It looks from here like Postmaster General Louis DeJoy, of Greensboro, hates the US Postal Service.
All conservatives do — USPS is a fine example of a useful, affordable and effective government service, which conservatives believe the government should not be in the business of doing.
And it exists independent of the profit motive, which is anathema to the conservative philosophy — because why shouldn’t someone make a buck off this?
The Post Office has long been in the crosshairs of the GOP. In 2006, the Bush administration dealt a fatal blow, requiring the USPS to fund its pension and medical payouts for the next 75 years, a term unheard of in the public or private sector. The timeline gave the agency 10 years to sock away $110 billion, which is an awful lot of stamps. That period ended in 2016.
Fast-forward to the coronavirus age: Like virtually every other business and concern in the world, the USPS found itself on shaky footing. But while Congress turned on the tap in terms of unemployment payouts and business loans both large and small, the USPS got frozen out. It eventually borrowed $10 billion from the Treasury Department last week; in turn, the Post Office agreed to turn over details of its 10 largest clients — FedEx, UPS and Amazon among them.
This is the loan President Trump said he’d withhold until they quadrupled prices. Because why should it cost just 55 cents to send a letter from New York to California? Someone could make a buck off that!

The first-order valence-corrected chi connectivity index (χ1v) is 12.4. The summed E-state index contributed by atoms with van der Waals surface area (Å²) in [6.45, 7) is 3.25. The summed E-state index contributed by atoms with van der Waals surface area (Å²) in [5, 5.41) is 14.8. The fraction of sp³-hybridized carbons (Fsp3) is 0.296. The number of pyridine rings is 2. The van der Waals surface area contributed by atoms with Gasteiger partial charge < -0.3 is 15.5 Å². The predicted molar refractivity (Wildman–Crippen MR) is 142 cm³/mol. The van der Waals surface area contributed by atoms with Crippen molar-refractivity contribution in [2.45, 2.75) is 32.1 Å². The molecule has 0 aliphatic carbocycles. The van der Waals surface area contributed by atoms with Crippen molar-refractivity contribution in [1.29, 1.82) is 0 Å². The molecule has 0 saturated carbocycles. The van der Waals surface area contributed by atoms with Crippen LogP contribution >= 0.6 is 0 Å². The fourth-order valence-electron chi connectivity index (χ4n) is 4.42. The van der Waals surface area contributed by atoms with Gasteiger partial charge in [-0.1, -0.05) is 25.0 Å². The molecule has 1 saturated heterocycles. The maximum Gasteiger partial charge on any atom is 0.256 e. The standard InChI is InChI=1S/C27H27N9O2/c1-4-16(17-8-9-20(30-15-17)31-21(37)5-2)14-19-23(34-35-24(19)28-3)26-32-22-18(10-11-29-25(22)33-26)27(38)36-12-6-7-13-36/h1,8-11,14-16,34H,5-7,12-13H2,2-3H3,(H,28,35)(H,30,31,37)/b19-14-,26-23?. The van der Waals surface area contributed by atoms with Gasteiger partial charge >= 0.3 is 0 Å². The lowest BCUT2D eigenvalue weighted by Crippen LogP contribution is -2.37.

Now, we have the specter of the 2020 election, which will rely more than usual on timely, affordable and accurate mail delivery, all of it overseen by Louis DeJoy.
DeJoy — and, for that matter, his wife Dr. Aldona Wos — is an unabashed political operative, responsible for hundreds of millions of dollars in donations to Republican candidates and GOP-friendly causes. They’ve hosted presidents Bush and Trump iun their Irving Park home. His appointment to postmaster general, though, is more than just a reward for a job well done.
The new deal allows DeJoy, who spent most of his professional life in the logistics and distribution business, a deep trove of information on lucrative contracts. It serves to erode faith in the mail, which DeJoy has already abetted by making major changes to the mail stream and carrier operations.
And that gives Trump more ammunition in his quest to de-legitimize the 2020 election.